- The Washington Times - Monday, May 28, 2007

One of Digene Corp.’s patents on tests for the human papillomavirus (HPV) is due to expire this week, but company officials say they expect their business to emerge unscathed.

The Gaithersburg biotechnology company makes a kit that tests for 13 forms of the virus that leads to cervical cancer. The kit, called the Digene HPV Test, helped the company’s revenue rise 34 percent in the first quarter of 2007, while its stock has risen 73 percent in the past two years from just over $25 a share to more than $43 a share. It reached a six-month high of $53.31 on Jan. 24.

It is the only Food and Drug Administration-approved test for the detection of HPV.

Other biotechnology firms are developing their own HPV tests, leading Digene to sue them for patent infringement and causing some industry analysts to wonder whether Digene’s competitors could chip away at its lead in HPV testing.

“Any improvement in the Pap test or the development of competing HPV tests can negatively impact Digene revenues,” said Amit Hazan, a research analyst for financial firm CIBC World Markets. “Competition entering the market earlier than we have assumed will also detrimentally affect future revenues.”

Earlier this month, a federal judge in Delaware denied Digene’s request for a preliminary injunction against competitor Ventana Medical Systems.

The U.S. District Court’s decision allows Ventana to continue selling its products to test for HPV 35, one of the strains of the virus.

“Although we are disappointed with the court’s ruling, the denial of our preliminary injunction request was not unexpected given the pending expiration of the patents at issue in May and June,” said Daryl Faulkner, Digene’s chief executive officer.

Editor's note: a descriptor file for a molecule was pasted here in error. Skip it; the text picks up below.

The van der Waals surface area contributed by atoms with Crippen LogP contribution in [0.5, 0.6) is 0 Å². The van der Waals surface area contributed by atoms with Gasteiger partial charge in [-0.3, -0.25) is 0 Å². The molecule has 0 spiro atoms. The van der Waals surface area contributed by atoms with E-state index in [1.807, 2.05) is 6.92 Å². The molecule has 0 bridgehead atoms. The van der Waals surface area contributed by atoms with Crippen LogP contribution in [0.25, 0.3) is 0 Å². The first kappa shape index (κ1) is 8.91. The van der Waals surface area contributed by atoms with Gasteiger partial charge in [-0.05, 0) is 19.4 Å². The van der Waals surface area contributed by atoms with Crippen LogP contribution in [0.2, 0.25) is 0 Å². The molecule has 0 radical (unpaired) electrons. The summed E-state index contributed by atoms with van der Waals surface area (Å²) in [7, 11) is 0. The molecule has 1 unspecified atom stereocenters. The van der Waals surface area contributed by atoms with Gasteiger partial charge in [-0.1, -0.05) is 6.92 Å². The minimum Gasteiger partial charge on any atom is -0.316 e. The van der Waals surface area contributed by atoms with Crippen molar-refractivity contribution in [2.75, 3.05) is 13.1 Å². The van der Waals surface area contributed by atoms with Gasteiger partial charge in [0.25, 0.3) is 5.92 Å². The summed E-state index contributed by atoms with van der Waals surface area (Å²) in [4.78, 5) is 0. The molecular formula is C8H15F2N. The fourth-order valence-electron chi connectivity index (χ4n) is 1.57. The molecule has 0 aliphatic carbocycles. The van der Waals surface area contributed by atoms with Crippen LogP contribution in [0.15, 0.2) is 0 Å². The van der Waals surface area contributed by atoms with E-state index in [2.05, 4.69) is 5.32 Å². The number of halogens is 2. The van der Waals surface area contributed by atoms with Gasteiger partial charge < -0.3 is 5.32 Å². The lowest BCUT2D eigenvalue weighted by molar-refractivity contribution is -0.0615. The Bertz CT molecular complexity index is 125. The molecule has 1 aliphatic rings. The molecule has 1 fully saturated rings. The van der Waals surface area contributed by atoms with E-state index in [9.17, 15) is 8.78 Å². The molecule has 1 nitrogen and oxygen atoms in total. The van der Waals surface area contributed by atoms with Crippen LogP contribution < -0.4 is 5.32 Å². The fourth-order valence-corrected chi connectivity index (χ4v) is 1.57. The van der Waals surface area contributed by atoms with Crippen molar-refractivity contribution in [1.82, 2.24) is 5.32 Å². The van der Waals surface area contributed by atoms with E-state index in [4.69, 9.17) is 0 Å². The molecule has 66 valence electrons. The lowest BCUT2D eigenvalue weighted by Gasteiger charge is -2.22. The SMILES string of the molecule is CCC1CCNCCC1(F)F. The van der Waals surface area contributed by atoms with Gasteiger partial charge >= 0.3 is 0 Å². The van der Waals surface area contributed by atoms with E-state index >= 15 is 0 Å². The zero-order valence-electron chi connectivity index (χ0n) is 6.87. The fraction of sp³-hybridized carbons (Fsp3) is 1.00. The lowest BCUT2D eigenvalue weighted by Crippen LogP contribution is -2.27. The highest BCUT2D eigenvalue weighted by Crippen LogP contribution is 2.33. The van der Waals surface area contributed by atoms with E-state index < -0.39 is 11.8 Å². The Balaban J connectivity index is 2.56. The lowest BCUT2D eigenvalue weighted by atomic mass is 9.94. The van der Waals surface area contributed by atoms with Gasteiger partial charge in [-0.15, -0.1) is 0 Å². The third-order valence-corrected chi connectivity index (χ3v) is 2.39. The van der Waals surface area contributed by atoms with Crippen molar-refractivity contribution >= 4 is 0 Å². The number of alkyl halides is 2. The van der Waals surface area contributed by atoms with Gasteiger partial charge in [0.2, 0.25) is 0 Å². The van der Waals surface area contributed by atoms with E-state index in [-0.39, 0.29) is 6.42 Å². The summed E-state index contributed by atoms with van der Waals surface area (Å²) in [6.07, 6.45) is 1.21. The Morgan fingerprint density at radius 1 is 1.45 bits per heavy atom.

The company owns about 170 patents, two set to expire this month and next. The term for others extends beyond 2020.

Digene plans to continue its lawsuit against Ventana, focusing the case on whether Ventana has a valid commercial license on the patents.

The company also has sued Wisconsin company Third Wave Technologies Inc. in another patent dispute that is pending.

Merck & Co. has developed a vaccine that can be administered to women younger than 26 that protects against two strains of HPV, but Digene says it represents no significant competitive threat. The two strains cause 70 percent of cervical cancer cases.

“Given that the vaccine protects against only two of the 13 cancer-causing HPV types, HPV screening and cervical cancer screening are expected to continue long term,” said Digene spokesman Albert Fleury.

In addition, cervical cancer affects primarily older women, not the teenagers and young women who can take Merck’s Gardasil vaccine, he said.

“It’s going to take a long time before the vaccine makes a measurable impact,” Mr. Fleury said.

Digene officials say they are trying to expand their product line to include more health tests. Seven months ago, the company hired Jim Godsey as vice president of research and development.

“He is someone who has a very robust track record of research and development success,” Mr. Fleury said.

Digene’s products include tests for detection of other sexually transmitted infections, such as chlamydia and gonorrhea. The tests are marketed in more than 40 countries worldwide. The company was founded in 1987 and has about 500 employees.

Despite disputes with competitors, Digene has plenty of room to grow, analysts said.

The company has penetrated only about 20 percent of its potential market for HPV testing, meaning “the current growth trajectory of the product has notable upside potential,” Sara Michelmore, an analyst for financial firm Cowen & Co, wrote in a research note.

Digene’s revenue rose to $52.5 million in the first quarter of 2007 from $39.1 million a year earlier. Its net income in the first quarter was $6.2 million (25 cents per diluted share) compared with $3.1 million (13 cents) in the first three months of 2006.

The company’s stock closed at $43.64 per share Friday, up 23 cents or just under 1 percent, from Thursday’s closing price. The stock markets were closed yesterday in observance of Memorial Day.

The company is scheduled to brief analysts on its long-term goals next Tuesday in New York City.

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